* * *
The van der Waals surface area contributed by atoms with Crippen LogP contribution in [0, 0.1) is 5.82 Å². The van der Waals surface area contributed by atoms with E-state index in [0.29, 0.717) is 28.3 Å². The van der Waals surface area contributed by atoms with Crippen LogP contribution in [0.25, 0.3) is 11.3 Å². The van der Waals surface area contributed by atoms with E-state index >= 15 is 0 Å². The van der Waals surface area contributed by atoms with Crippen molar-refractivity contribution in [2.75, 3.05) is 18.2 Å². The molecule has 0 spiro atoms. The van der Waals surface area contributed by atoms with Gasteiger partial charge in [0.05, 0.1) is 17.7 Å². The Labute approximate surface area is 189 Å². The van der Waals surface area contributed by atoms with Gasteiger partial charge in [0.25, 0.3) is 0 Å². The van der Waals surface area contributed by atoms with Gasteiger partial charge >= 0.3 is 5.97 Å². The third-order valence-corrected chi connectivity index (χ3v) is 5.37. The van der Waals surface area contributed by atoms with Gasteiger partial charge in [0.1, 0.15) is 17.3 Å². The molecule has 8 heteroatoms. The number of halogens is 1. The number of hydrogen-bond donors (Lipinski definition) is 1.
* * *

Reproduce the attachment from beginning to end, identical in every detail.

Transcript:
The van der Waals surface area contributed by atoms with Crippen LogP contribution in [0, 0.1) is 5.82 Å². The van der Waals surface area contributed by atoms with E-state index in [0.29, 0.717) is 28.3 Å². The van der Waals surface area contributed by atoms with Crippen LogP contribution in [0.25, 0.3) is 11.3 Å². The van der Waals surface area contributed by atoms with E-state index >= 15 is 0 Å². The van der Waals surface area contributed by atoms with Crippen molar-refractivity contribution in [2.75, 3.05) is 18.2 Å². The molecule has 0 spiro atoms. The van der Waals surface area contributed by atoms with Gasteiger partial charge in [0.05, 0.1) is 17.7 Å². The Labute approximate surface area is 189 Å². The van der Waals surface area contributed by atoms with Gasteiger partial charge in [0.25, 0.3) is 0 Å². The van der Waals surface area contributed by atoms with Gasteiger partial charge >= 0.3 is 5.97 Å². The third-order valence-corrected chi connectivity index (χ3v) is 5.37. The van der Waals surface area contributed by atoms with Gasteiger partial charge in [0.1, 0.15) is 17.3 Å². The molecule has 8 heteroatoms. The number of halogens is 1. The number of hydrogen-bond donors (Lipinski definition) is 1.